This pattern might help parents but doesn’t do much to benefit children. It makes sense that parents would see it as more of a daycare when you consider the worries they have for their kids.
As public health data becomes more accessible, it’s easier for fathers and mothers to get anxious about safety. This meant that preschools became safer, which did help decrease accidental deaths of kids one to four by 57% between 1960 and 1990.
Although security has improved, parents still don’t trust preschool, thinking of it as unsafe and ineffective. These high expectations have made education methods focus more on lecturing than play, even though the latter is more productive.
Direct instruction, as it’s often called is completely passive. It assumes the students are objects that will learn by having a teacher simply tell them what they need to know. Because it doesn’t engage children, it doesn’t actually work.
A teacher might tell their students about days and months, for example, without even giving a thought to whether or not that’s how they think. If they had, they’d learn that kids don’t think in terms of months and years.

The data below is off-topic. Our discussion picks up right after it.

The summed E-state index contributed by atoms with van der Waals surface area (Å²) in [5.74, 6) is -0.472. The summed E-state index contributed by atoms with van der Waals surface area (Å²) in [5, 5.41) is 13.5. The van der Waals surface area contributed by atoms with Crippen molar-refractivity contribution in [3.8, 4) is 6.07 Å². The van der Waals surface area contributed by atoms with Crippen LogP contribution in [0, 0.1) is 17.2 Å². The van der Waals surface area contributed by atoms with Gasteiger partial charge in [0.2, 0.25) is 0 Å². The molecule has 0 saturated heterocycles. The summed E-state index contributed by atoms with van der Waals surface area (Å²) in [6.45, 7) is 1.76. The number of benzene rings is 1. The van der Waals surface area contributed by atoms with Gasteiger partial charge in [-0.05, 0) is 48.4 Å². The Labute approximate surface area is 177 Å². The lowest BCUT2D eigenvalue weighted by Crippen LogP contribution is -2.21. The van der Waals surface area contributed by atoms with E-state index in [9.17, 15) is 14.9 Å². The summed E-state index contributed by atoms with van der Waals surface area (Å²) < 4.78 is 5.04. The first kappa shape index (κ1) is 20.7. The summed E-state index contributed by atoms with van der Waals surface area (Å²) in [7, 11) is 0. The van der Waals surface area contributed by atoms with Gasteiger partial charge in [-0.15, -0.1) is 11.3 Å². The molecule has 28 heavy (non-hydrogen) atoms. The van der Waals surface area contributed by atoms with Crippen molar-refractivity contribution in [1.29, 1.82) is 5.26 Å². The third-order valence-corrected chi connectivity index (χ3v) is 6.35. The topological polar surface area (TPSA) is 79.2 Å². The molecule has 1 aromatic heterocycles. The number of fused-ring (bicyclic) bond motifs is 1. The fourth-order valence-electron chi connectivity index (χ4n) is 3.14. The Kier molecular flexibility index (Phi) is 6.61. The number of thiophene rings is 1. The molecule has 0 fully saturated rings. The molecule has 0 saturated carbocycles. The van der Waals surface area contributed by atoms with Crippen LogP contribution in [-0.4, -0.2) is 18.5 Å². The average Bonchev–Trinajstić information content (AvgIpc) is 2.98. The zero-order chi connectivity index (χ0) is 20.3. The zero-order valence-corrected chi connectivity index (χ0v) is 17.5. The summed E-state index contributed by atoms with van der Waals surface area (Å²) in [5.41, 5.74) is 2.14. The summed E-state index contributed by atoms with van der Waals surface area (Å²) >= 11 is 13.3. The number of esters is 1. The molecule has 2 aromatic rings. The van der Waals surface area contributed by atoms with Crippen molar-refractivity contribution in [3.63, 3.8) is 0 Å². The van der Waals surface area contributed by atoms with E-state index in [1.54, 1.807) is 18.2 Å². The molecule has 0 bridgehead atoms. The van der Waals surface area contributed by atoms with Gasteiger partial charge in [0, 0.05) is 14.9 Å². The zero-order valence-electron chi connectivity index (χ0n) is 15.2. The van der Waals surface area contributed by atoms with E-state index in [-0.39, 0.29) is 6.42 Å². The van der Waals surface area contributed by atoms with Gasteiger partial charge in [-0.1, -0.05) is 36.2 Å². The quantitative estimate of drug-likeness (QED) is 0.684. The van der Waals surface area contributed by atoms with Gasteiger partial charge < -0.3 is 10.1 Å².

Lesson 2: A teacher must incorporate trust and play if they want to help students learn efficiently.
I don’t remember much from when I was a 6-year-old. But I won’t ever forget the way my first-grade teacher comforted me after I accidentally broke a mug on her desk. I also often remind myself about how much I trusted my fifth-grade teacher when she was helping me reach my full potential.
As I think back through my elementary school days, the experiences I remember the most always involved either some form of play or trust.
When it comes to play most people think of it as contradictory to learning. But it’s got a vital role in child development, including building memory and other essential cognitive functions.
Animals even use recreation to improve their survival skills. Smarter mammals, like elephants and chimps, have fun more than other creatures. After all, learning comes easier through experience than anything else.
Trust is also crucial for students to develop a connection with their teachers. Forming a strong bond like this encourages positive learning experiences and helps young people improve.